Top executives in Europe and the U.S. say global political and economic risk, and government regulation are their most pressing concerns, while Asian CEOs name innovation as their top challenge, closely followed by human capital—attracting, retaining, and rewarding talent. So finds The Conference Board CEO Challenge 2012 , a global survey of business leaders, which discovered striking differences in focus and strategy between Asia’s emerging economies and the mature economies of the West. The complete findings of the annual survey were announced in a report published today.
Between September and December 2011, CEOs, presidents, and chairmen from the world’s leading companies were asked to identify the most pressing challenges they face in today’s business environment. Nearly 800 survey respondents then named their top strategies for addressing each problem, creating a dynamic picture of executive thinking across continents and industries.
Leaders in each of the three regions surveyed named a different top challenge for 2012:
— In the U.S., CEOs say government regulation is the most critical challenge they face, followed by global political and economic risk, innovation, and human capital. CEOs are viewing the growing uncertainty of the overall regulatory environment as a hindrance to long-term planning.
— European CEOs cite global political and economic risk as their primary challenge, followed by innovation and government regulation, with cost optimization and global expansion tied for fourth. Europe was the only region not to rank human capital concerns in its top five.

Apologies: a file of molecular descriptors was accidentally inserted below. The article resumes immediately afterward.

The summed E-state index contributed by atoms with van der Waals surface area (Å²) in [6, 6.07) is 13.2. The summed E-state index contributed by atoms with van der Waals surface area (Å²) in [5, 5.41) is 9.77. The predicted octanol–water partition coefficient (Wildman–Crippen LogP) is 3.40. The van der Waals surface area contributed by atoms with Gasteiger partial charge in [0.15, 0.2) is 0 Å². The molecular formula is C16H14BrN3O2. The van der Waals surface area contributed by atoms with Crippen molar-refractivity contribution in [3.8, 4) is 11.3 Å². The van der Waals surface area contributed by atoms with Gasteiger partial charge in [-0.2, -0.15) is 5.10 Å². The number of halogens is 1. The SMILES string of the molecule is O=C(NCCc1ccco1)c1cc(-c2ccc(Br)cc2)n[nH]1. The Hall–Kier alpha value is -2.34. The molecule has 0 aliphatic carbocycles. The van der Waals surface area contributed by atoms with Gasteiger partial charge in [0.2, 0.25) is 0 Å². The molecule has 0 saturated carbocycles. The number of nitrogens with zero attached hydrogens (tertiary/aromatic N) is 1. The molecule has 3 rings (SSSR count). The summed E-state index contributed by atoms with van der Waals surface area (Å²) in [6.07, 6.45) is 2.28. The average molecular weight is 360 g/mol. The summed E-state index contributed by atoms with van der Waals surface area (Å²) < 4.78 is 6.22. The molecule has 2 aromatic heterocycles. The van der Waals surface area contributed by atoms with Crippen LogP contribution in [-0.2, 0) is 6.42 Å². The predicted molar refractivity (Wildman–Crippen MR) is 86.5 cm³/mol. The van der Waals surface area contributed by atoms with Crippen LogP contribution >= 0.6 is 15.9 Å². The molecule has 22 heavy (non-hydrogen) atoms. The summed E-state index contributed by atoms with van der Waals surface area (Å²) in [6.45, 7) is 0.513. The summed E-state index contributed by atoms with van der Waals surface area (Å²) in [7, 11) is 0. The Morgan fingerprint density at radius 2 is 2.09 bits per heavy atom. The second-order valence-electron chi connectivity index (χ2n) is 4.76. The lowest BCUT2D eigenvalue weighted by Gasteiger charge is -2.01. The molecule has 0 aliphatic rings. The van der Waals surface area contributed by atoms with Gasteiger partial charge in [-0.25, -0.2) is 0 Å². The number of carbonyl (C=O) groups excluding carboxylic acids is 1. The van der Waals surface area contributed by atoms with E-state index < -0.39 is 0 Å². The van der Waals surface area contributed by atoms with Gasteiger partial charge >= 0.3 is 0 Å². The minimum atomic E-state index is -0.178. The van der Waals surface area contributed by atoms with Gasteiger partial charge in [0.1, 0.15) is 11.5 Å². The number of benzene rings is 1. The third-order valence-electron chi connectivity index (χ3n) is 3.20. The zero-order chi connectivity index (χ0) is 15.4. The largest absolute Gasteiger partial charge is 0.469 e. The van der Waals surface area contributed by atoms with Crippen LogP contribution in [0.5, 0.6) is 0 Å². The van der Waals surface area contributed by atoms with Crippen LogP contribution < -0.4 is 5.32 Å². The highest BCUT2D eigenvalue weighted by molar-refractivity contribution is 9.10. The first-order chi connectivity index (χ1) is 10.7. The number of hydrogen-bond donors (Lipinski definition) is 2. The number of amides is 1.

— Among Asian CEOs, the most critical challenge is innovation, followed closely by human capital. Global expansion and sustainability tied for third place. In a time of rapid economic development and change for the continent, Asia was the only region to rank sustainability as a top-five challenge for 2012.
Despite these differences at the top, CEO Challenge 2012 nevertheless revealed a number of broad global trends. Overall, CEOs cited innovation, human capital, global and economic risk, government regulation, and global expansion as the top five most critical challenges they face.
Across industries and geographies, innovation—of products, processes, organization designs, and business models—was never far from executives’ minds. Moreover, CEOs perceive innovation to be intimately linked to other challenges. Intriguingly, even as they continue to identify technology as the number-one driver of innovation, many leaders are exploring ways to leverage human capital to gain an innovation edge on competitors. From marketing and communications to working conditions and training, nourishing the human element of innovation appears to be gaining steam as a long-term strategy.